# Re: Physics Question

From: Doug Jones (djones@xcor.com)
Date: Sat Feb 23 2002 - 14:38:58 MST

John Clark wrote:
>
> <hal@finney.org> Wrote:
>
> >When the 4000 pound car travelling at 35 mph hits the 3000 pound
> >minivan, if the collision were elastic and no energy was lost in the
> >crushing metal, the result would be the minivan going at 40 mph.
>
> The only way for the original car to transfer all its momentum to the target
> car is if the two automobiles have exactly the same mass, if the collision
> was perfectly elastic (and in the real would it would not be) it would transfer
> all its energy too. Under these ideal conditions when they hit the original car
> would come to a complete stop and the target car would move at the original
> car's former speed, but regardless of the weight of either car there is no way
> the second car can end up moving faster than the first after a collision.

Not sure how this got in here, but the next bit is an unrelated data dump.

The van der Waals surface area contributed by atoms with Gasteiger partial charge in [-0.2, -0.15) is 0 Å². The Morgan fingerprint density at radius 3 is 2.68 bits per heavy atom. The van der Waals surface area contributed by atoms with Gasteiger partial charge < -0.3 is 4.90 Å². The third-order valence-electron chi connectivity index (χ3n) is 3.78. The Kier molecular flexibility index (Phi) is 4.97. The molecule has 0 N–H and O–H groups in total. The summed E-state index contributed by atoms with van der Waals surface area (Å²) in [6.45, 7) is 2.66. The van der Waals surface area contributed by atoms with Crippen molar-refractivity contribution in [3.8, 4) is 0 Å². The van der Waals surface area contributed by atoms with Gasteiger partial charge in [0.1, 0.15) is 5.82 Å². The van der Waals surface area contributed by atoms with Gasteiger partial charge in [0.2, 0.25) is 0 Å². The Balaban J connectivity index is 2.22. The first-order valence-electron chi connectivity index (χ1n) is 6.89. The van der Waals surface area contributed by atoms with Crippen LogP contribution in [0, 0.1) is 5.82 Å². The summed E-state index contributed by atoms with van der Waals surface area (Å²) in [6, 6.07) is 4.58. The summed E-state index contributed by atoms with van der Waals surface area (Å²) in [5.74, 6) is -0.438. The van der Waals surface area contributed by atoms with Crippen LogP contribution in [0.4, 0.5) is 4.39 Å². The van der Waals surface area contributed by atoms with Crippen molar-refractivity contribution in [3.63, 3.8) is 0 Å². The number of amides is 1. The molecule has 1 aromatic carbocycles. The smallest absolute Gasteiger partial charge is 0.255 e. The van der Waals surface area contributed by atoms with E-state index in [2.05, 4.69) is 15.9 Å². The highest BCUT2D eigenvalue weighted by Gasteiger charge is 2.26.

>
> John K Clark jonkc@att.net

Sure the second object can go faster than the first- but the first
object is still moving downrange also. Consider an elastic collision
between a 10 kg "cueball" and a 1 kg target. The target is at rest in
our arbitrary coordinate system, and the cueball is moving at v=10 m/s.
Before the collision, the target's speed _relative_to_the_cueball_ is
-10, afterward it is +10. With both energy and momentum conserved:

M1*V1 + M2*V2 = M1*V3 + M2*V4

M1*V1^2 + M2*V2^2 = M1*V3^2 + M2*V4^2 (both sides *2 for simplicity)

V4 = V3 + (V1-V2) (definition of elastic collision)

M1*V1 + M2*V2 = M1*V3 + M2*(V3+V1-V2)

((M1-M2)*V1+2*M2*V2)/(M1+M2)=V3

With the initial conditions:

M1 = 10
M2 = 1
V1 = 10
V2 = 0

then

V3 = ((10-1)*10+0)/11 = 8.18
V4 = 8.18 + 10 = 18.18 (note that the velocity diff is of same
magnitude, opposite sign)

10*10^2 + 1*0^2 = 10*8.18^2 + 1*18.18^2
1000 + 0 = 669 + 331

This is how a golf club works. Large flimsy objects such as cars and
humans tend to collide rather inelastically, though, and my earlier
analysis in a previous post stands.

```--
Doug Jones, Rocket Plumber
```

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